If the same questions were made about a Russian conductor, orchestra, and choir would it be legitimate or racist? The reality is people in Germany today would have a more similar cultural framework to Bach's than those living in Japan. I see no reason to conclude that it would, therefore, be more difficult to understand Bach's music if you were from a non-Germanic culture. Suzuki himself has stated that his shared culture with Bach (both of them being Lutheran's) helps in his interpretations and this all certainly isn't to say that this results in an insurmountable challenge.

    Regardless, whether or not there is widespread racism in classical music the article is patently ridiculous. Capitalism, and the resulting wealth transfer out of the hands of a few uber-rich nobles (who largely supported Classical Music rather than popular/folk music) into the hands of many more people, (who largely support popular/folk music) has been one of the worst things that have happened to Classical Music; this is but one of many examples of clearly wrong statements.

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    Senior Member vtpoet's Avatar
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    Quote Originally Posted by BachIsBest View Post
    I see no reason to conclude that it would, therefore, be more difficult to understand Bach's music if you were from a non-Germanic culture. Suzuki himself has stated that his shared culture with Bach (both of them being Lutheran's) helps in his interpretations and this all certainly isn't to say that this results in an insurmountable challenge.
    "In my youth, professional critics sometimes dismissed non-European classical musicians for lacking the cultural insight needed to penetrate to the core of Bach, Beethoven, and Brahms; today you almost never hear such claims from professionals. They have instead come to recognize non-European classical musicians not just as equals, but as full members of a culture with no geographical boundaries or privileges." On Suzuki from here.

    Just to say, the quote both confirms some of what the OP quoted, but also argues that classical music has moved well beyond that.
    Last edited by vtpoet; Jun-25-2019 at 21:01.

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    Senior Member Baron Scarpia's Avatar
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    Music is music, I find it absurd to think that classical music itself is inherently racist. But it has come from a culture which has racism woven into it's fabric. It can't escape that association and it can become a symbol for racism. Trump himself argued in a 2017 speech in Warsaw that western culture is superior because (among other things) "we write symphonies." This was given as a justification for exclusion of refugees, a clear white-supremacist dog whistle.
    Last edited by Baron Scarpia; Jun-25-2019 at 23:18.

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    Senior Member millionrainbows's Avatar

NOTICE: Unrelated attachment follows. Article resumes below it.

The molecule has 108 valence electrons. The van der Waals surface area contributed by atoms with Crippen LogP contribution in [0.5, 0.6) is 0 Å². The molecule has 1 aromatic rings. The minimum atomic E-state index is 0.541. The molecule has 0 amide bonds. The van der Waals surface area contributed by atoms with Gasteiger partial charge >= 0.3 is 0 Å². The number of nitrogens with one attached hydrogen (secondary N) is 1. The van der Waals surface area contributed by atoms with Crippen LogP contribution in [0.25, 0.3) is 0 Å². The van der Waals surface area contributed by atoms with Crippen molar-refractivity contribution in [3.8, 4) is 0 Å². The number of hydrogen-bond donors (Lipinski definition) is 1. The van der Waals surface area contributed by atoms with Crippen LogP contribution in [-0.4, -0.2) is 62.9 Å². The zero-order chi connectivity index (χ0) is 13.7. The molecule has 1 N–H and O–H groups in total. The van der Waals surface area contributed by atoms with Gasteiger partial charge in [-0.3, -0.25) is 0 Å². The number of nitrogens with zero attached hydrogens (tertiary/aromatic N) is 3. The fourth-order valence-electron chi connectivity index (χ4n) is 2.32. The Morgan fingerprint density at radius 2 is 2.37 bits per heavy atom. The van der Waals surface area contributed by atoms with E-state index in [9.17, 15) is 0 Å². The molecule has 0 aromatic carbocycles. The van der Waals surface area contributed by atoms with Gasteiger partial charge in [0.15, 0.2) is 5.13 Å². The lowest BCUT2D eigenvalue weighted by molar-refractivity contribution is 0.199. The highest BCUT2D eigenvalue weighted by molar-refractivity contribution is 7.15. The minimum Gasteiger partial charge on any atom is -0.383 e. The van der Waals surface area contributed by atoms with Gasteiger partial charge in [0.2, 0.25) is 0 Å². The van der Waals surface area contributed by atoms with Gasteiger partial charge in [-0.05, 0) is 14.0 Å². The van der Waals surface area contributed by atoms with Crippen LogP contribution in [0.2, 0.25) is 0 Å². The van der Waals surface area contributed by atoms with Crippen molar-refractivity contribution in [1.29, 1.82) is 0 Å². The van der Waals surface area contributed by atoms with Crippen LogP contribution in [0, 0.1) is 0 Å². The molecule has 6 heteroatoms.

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    Quote Originally Posted by Baron Scarpia View Post
    Music is music, I find it absurd to think that classical music itself is inherently racist. But it has come from a culture which has racism woven into it's fabric. It can't escape that association and it can become a symbol for racism. Trump itself argued in a 2017 speech in Warsaw that western culture is superior because (among other things) "we write symphonies." This was given as a justification for exclusion of refugees, a clear white-supremacist dog whistle.
    Well, the fact is, music reflects the culture which created it. Western culture gave us the Enlightenment, and basically, it all comes from the Greeks. What did the Mayans do? They invented the calendar, and star-gazed, and gave us corn.

    So what did we do with the corn? We made whiskey.

    Classical music is inherently Western, and all the baggage, accomplishments, and guilt which goes along with it.
    Last edited by millionrainbows; Jun-25-2019 at 23:18.
    "The way out is through the door. Why is it that no one will use this method?"
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    "In Spring! In the creation of art it must be as it is in Spring!" -Arnold Schoenberg

    "We only become what we are by the radical and deep-seated refusal of that which others have made us." -Jean-Paul Sartre

    "If anything is sufficiently complex, it will eventually reveal a layer of profundity."

    "I don't mind dying, as long as I can still breathe."

    "Art is the forgotten language of the soul."


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    There is no such thing as 'whiteness' in this context, that's a political term that applies strongly to present day US rather than to historical art.

    The man who wrote the article has serious identity issues.
    Last edited by 1996D; Jun-26-2019 at 00:06.

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    Senior Member BachIsBest's Avatar
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    Quote Originally Posted by vtpoet View Post
    "In my youth, professional critics sometimes dismissed non-European classical musicians for lacking the cultural insight needed to penetrate to the core of Bach, Beethoven, and Brahms; today you almost never hear such claims from professionals. They have instead come to recognize non-European classical musicians not just as equals, but as full members of a culture with no geographical boundaries or privileges." On Suzuki from here.

    Just to say, the quote both confirms some of what the OP quoted, but also argues that classical music has moved well beyond that.
    Just to clarify I never said that cultural differences precluded good interpretations just that it could make it more difficult. I agree with the stated Suzuki quote.

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    That style of cultural criticism, while important in a lot of ways, can sometimes be taken to extremes. Also, it’s pretty easy to find any opinion you want on internet. All Western art forms with old traditions can be criticized this way. Hardly radical.